Saturday, April 14, 2012

Artichoke Pesto Spaghetti Squash

Misha and Bailey enjoy nap time on fluffy sleeping bags and pillows
I am one of those 75 percent of the population who is chronically dehydrated. After reading Your Bodies Many Cries for Water (by F. Batmanghelidj, M.D.), I am working to get more energy and feel better by simply drinking water. Chances are you are dehydrated too as three out of every four people are.

Dehydration is one of the greatest health issues facing the western world, according to Batmanghelidj.
Your body responds to inadequate water consumption by rationing whatever water is available. The result: some body functions are disturbed in order to maintain others. With chronic dehydration, some persistent health issues may arise. Drinking sufficient water may actually make some chronic illnesses get better or even go away, Batmanhelidj writes in his book.

Looking back, I developed bad habits of  not drinking water when I was a fourth-grade teacher. I avoided drinking because the "pee" breaks were few and far between. By the end of the school day, my body was crying for water but I misinterpreted my thirst as hunger. And worse, I grabbed a diet soda or coffee for stress relief.

My teaching days are past but I still have had a reluctance to drink water because of having to go to the bathroom too often. As a cyclist and avid exerciser, I seldom pass the pee test (your urine should be clear and pale yellow).

I guess I should have been following my fur babies' examples. They drink water like water buffaloes. This week I have been working to change my hydration habits. Following Batmanghelidj's plan, I have been drinking half my body weight in water every day. I don't count any other beverages, and if I drink any caffeinated beverages, I need to add more water (10-12 ounces of water per 6 ounces of caffeinated beverage or alcohol).

I wasn't expecting a miracle by drinking more water. I was hoping my plugged-up nose from seasonal allergies would maybe unplug a bit. After just five days, I have more energy; my digestion has improved; and my nasal congestion due to allergies has gotten better. If you are one of the dehydrated ones, Batmanghelidj's book is worth taking a look at.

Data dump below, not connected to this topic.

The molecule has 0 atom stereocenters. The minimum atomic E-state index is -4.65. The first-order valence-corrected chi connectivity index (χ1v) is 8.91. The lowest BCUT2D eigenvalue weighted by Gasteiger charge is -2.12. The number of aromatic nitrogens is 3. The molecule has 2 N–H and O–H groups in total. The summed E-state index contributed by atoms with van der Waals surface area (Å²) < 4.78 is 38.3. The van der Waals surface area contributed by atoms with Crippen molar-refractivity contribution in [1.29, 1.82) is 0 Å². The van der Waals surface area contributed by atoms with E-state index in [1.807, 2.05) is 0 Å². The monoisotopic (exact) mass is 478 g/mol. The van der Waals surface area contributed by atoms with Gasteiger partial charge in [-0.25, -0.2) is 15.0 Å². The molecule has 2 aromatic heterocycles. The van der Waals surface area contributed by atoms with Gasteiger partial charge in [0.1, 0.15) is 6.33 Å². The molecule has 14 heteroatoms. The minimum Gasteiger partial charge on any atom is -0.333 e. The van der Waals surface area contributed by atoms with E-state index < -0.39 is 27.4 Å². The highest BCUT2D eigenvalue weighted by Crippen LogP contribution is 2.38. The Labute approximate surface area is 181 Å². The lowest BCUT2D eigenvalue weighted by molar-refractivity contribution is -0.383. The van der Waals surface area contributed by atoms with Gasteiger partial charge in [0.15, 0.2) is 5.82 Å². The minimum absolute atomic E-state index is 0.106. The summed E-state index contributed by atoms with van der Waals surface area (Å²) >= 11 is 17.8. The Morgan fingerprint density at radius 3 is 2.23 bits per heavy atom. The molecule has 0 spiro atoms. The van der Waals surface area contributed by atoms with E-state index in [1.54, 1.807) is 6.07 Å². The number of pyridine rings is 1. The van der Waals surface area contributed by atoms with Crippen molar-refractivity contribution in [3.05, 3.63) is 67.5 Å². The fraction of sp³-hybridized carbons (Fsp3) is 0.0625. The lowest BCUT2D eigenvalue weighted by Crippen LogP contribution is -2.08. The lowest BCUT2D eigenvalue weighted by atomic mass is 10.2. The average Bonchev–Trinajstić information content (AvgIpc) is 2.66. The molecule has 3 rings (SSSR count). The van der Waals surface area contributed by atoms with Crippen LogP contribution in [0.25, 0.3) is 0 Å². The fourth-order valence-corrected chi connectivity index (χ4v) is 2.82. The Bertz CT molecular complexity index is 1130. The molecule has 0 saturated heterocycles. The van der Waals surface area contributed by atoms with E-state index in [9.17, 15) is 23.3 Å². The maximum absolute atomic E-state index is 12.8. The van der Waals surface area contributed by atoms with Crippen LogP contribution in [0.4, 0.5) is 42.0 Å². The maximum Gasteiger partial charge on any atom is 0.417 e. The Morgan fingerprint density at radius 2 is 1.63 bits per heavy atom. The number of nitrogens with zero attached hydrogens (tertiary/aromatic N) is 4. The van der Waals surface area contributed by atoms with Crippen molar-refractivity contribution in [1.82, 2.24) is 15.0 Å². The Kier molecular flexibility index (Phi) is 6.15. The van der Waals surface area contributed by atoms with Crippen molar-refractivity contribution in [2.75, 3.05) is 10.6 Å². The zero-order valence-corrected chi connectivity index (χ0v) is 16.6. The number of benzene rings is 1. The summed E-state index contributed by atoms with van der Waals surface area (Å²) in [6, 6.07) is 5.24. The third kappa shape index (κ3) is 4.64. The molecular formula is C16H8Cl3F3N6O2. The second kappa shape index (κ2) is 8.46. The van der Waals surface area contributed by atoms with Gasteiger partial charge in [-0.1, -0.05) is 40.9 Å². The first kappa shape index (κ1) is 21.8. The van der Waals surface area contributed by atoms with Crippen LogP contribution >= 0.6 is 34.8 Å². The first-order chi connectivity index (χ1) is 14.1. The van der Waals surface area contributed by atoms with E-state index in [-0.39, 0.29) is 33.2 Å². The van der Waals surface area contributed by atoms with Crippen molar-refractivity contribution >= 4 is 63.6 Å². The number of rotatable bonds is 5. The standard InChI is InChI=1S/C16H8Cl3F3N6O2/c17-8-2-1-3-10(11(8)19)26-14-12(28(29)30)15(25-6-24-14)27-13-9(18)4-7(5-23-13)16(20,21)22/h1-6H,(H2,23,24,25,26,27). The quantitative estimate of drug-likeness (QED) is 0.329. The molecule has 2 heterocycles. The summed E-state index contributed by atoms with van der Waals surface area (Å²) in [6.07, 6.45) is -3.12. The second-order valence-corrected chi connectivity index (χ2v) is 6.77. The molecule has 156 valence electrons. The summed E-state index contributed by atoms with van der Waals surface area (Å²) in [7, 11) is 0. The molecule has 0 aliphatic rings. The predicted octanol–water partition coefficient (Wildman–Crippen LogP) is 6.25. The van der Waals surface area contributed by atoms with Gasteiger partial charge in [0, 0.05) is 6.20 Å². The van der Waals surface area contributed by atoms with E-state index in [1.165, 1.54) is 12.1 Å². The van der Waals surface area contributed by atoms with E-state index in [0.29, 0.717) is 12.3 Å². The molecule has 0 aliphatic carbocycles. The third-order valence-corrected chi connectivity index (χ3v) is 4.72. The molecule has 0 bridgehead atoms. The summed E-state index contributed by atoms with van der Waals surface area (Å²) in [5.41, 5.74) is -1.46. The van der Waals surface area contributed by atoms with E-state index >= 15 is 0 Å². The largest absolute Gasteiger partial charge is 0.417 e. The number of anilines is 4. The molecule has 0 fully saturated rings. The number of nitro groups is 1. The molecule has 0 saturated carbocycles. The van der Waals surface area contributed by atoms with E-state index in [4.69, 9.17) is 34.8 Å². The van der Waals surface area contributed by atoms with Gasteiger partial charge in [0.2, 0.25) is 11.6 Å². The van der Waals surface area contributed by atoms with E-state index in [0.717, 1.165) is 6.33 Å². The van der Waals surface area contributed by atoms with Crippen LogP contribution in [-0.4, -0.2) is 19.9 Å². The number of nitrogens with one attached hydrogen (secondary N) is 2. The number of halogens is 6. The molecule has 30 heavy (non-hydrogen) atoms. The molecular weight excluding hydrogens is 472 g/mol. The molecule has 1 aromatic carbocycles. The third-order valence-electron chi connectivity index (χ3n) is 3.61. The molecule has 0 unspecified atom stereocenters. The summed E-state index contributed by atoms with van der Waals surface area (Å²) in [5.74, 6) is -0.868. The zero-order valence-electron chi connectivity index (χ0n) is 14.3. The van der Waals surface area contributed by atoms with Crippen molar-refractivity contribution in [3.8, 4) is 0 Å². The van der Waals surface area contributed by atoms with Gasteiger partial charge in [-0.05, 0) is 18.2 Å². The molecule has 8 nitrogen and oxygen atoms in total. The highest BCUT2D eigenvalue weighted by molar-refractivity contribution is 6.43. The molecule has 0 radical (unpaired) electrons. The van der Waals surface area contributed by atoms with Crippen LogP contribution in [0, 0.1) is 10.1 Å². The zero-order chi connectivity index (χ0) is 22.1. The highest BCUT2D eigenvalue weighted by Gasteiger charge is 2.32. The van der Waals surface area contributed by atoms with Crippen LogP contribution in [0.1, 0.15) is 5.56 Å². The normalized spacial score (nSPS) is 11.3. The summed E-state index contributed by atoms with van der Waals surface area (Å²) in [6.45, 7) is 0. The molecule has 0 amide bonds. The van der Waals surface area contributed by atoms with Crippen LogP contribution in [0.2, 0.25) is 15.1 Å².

Bailey and Misha really take their napping seriously
I'm pretty proud of myself. I've actually been sipping on water rather than tea while writing this blog. So, remember drink more water as mild dehydration is the No. 1 trigger of daytime fatigue.

Artichoke and Pumpkin Seed Pesto on Spaghetti Squash

My supply of spaghetti squash from last year's garden is getting smaller but I still have a bunch. This week I had spaghetti squash with Artichoke and Pumpkin Seed Pesto and Kale and Avocado Pesto.

Artichoke and Pumpkin Seed Pesto on Spaghetti Squash (serves 2)
  1. 1 baked spaghetti squash
  2. 1/2 cup pumpkin seeds
  3. 1 15-ounce can artichoke hearts, drained
  4. 1/4 tsp. roasted ginger powder
  5. Optional: 1 large garlic clove
  6. 1/4 cup olive oil
  7. 2-3 cups baby spinach
  8. 1 T. pumpkin seeds for topping
  9. 2 T. fresh cilantro or parsley
  10. 1-2 T. lemon juice
  11. salt and pepper
  1. In a food processor, combine the seeds, artichoke hearts, optional garlic, lemon juice, olive oil, herbs, spices, salt and pepper. Pulse until ingredients are chopped and have a thick, pastelike consistency.
  2. Toss spinach leaves with hot spaghetti squash noodles. Serve topped with artichoke and pumpkin seed pesto and a dash of pumpkin seeds.

Kale and Avocado Pesto on Spaghetti Squash
(1-2 servings)
  1. 2 cups kale leaves
  2. 1 avocado
  3. 2-3 T. lemon juice
  4. 2 T. pumpkin seeds
  5. 1 T. hemp seeds + 1 T. for topping
  6. salt and pepper
  7. spaghetti squash noodles
  1. Pulse everything except spaghetti squash in a food processor.
  2. Serve pesto over spaghetti squash noodles with additional hemp seeds on top.
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